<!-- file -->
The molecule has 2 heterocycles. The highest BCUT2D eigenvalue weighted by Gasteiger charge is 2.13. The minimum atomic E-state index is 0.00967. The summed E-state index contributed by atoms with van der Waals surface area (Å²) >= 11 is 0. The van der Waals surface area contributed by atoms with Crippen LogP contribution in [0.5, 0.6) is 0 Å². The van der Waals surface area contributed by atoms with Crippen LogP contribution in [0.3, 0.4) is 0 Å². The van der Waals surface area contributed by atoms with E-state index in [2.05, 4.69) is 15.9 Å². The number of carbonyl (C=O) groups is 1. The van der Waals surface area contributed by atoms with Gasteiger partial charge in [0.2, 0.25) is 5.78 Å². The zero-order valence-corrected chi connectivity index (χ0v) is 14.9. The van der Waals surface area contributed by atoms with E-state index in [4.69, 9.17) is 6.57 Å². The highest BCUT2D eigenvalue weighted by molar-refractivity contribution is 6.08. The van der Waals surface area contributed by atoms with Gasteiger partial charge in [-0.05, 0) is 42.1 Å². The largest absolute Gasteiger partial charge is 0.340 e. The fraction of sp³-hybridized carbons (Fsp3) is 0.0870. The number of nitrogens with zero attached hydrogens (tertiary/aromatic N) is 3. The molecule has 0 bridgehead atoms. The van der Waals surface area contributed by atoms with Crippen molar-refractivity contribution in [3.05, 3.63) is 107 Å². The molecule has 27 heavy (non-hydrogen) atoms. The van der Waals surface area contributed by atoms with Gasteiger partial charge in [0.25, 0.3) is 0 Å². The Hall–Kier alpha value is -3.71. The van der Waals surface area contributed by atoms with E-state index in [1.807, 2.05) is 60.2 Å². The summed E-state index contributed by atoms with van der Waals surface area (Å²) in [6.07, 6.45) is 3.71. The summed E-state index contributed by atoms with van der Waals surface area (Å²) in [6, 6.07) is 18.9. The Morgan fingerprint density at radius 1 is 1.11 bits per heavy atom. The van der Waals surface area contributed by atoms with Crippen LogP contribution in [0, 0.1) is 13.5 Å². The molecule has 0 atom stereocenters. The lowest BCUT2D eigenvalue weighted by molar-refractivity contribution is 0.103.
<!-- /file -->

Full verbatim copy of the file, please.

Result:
The molecule has 2 heterocycles. The highest BCUT2D eigenvalue weighted by Gasteiger charge is 2.13. The minimum atomic E-state index is 0.00967. The summed E-state index contributed by atoms with van der Waals surface area (Å²) >= 11 is 0. The van der Waals surface area contributed by atoms with Crippen LogP contribution in [0.5, 0.6) is 0 Å². The van der Waals surface area contributed by atoms with Crippen LogP contribution in [0.3, 0.4) is 0 Å². The van der Waals surface area contributed by atoms with E-state index in [2.05, 4.69) is 15.9 Å². The number of carbonyl (C=O) groups is 1. The van der Waals surface area contributed by atoms with Gasteiger partial charge in [0.2, 0.25) is 5.78 Å². The zero-order valence-corrected chi connectivity index (χ0v) is 14.9. The van der Waals surface area contributed by atoms with E-state index in [4.69, 9.17) is 6.57 Å². The highest BCUT2D eigenvalue weighted by molar-refractivity contribution is 6.08. The van der Waals surface area contributed by atoms with Gasteiger partial charge in [-0.05, 0) is 42.1 Å². The largest absolute Gasteiger partial charge is 0.340 e. The fraction of sp³-hybridized carbons (Fsp3) is 0.0870. The number of nitrogens with zero attached hydrogens (tertiary/aromatic N) is 3. The molecule has 0 bridgehead atoms. The van der Waals surface area contributed by atoms with Crippen molar-refractivity contribution in [3.05, 3.63) is 107 Å². The molecule has 27 heavy (non-hydrogen) atoms. The van der Waals surface area contributed by atoms with Gasteiger partial charge in [0.25, 0.3) is 0 Å². The Hall–Kier alpha value is -3.71. The van der Waals surface area contributed by atoms with E-state index in [1.807, 2.05) is 60.2 Å². The summed E-state index contributed by atoms with van der Waals surface area (Å²) in [6.07, 6.45) is 3.71. The summed E-state index contributed by atoms with van der Waals surface area (Å²) in [6, 6.07) is 18.9. The Morgan fingerprint density at radius 1 is 1.11 bits per heavy atom. The van der Waals surface area contributed by atoms with Crippen LogP contribution in [0, 0.1) is 13.5 Å². The molecule has 0 atom stereocenters. The lowest BCUT2D eigenvalue weighted by molar-refractivity contribution is 0.103.